In spring of 1970, mere months after the Beatles released Abbey Road, the Stax label’s elite house band Booker T. and the MGs released McLemore Avenue, a near-complete tribute to that LP. A lot of you probably guessed as much, but McLemore Avenue was the Memphis street on which Stax’s studios resided, just as Abbey Road was the street on which the EMI studio where the Beatles recorded was located. (The studio wasn’t officially named “Abbey Road Studios” until sometime after that Beatles LP came out. The more you know.) A lot of you probably also guessed that the Booker T. album is freakin’ excellent.
Booker T. talked about the inspiration for paying tribute to a brand-new LP in a 2009 AV Club interview:
AVC: What inspired you and the M.G.’s to record McLemore Avenue, your instrumental cover version of Abbey Road?
BT: I was in California when I heard Abbey Road, and I thought it was incredibly courageous of The Beatles to drop their format and move out musically like they did. To push the limit like that and reinvent themselves when they had no need to that. They were the top band in the world but they still reinvented themselves. The music was just incredible so I felt I needed to pay tribute to it.
Rob Bowman’s informative history of the Stax label Soulsville, U.S.A.: The Story of Stax Records sums the album up thusly:
McLemore Avenue was divided into four tracks. Taking a cue from the extended medley on side two of the Beatles’ Abbey Road album, three of those tracks are medleys clocking in at seven, ten, and fifteen minutes each. Every Abbey Road song except “Maxwell’s Silver Hammer,” “Octopus’ Garden,” and “Oh Darling” appears in one or another of the medleys, but the order of the songs in each medley does not necessarily follow the order of the Beatles’ album. My favorite is the final track on McLemore Avenue, which adroitly combines “Sun King,” “Mean Mr. Mustard,” “Polythene Pam,” “She Came in Through the Bathroom Window,” and “I Want You (She’s So Heavy).” On the surface, covering a complete album of any group, let alone the Beatles, is quite a risky gambit. The MG’s pull it off with aplomb, in the process creating a parallel masterpiece to the quintessential Beatles album.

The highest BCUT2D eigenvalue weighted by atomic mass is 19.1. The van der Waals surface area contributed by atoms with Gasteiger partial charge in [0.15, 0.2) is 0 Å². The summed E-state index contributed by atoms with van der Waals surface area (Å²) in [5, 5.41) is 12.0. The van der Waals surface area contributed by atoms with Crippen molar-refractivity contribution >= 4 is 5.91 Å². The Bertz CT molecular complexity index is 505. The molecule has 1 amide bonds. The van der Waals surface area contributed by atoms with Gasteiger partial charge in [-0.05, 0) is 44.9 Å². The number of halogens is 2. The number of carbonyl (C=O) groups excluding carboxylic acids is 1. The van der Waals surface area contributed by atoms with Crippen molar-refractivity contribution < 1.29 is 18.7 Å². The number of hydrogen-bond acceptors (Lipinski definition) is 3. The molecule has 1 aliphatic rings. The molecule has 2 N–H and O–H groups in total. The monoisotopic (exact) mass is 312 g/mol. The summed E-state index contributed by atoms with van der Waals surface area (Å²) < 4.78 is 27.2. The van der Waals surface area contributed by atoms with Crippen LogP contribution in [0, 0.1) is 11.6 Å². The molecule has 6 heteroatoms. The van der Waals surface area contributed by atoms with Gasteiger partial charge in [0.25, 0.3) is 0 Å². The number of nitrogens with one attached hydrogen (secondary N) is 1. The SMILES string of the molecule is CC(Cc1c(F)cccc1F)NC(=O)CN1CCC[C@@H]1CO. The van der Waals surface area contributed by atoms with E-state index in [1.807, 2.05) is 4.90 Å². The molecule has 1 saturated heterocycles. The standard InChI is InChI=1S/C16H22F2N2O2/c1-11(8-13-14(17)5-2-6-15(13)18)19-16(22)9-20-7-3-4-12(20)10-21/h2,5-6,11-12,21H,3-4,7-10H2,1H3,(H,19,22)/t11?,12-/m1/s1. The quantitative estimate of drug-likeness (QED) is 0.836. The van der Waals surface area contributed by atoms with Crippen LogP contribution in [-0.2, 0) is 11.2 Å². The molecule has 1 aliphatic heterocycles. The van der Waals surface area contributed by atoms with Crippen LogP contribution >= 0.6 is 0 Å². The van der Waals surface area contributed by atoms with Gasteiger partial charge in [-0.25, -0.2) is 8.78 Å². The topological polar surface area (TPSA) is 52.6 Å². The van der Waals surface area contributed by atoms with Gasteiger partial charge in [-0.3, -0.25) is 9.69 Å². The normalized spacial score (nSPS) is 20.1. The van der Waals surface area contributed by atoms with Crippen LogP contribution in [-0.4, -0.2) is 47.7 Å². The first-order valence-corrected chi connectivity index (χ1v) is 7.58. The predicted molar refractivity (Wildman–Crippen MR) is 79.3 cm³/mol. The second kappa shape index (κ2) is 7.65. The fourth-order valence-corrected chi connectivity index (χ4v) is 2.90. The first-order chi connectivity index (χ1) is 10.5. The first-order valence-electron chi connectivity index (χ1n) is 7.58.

“Parallel masterpiece,” sure, why not, but it’s almost a shame it wasn’t a complete cover. I’d give a lot to hear the MGs do the affably goofy Ringo song “Octopus’ Garden.” It’s kind of tantalizing to imagine how Steve Cropper could have transformed that guitar lick. On the subject of Cropper, I was amazed to learn that he wasn’t present for the McLemore Avenue recording sessions, and that he overdubbed his parts later, still having never actually heard Abbey Road yet! Again from Soulsville, U.S.A.:
“Booker told me every note to play,” relates Steve. “I hadn’t even heard the Beatles album. I might have heard a cut on the radio but I had not sat down and listened to the album like they had. He showed me the changes and sat down to teach me the songs. I strictly played to what I heard Booker play. [When I heard] the Beatles versions of those tunes, I went “Holy shit!” I was very surprised. I didn’t know those songs at all.”
Here’s the album, in sequence.
1) Medley: “Golden Slumbers,” “Carry That Weight,” “The End,” “Here Comes the Sun,” “Come Together”
1) Medley: “Because,” “You Never Give Me Your Money”
2) Medley: “Sun King,” “Mean Mr. Mustard,” “Polythene Pam,” “She Came In Through the Bathroom Window,” “I Want You (She’s So Heavy)”
Bonus! Because we’re already on the topic and why the hell not, here’s Booker T. & the MGs properly lysergic take on “Eleanor Rigby.”
Previously on Dangerous Minds
Neil Young with Booker T. and the MG’s: Two and a half hours of live dynamite
Acappella ‘Abbey Road’: Sixteen glorious minutes of isolated Beatles
Isaac Hayes’ ‘Black Moses’: The story of one of the greatest album covers ever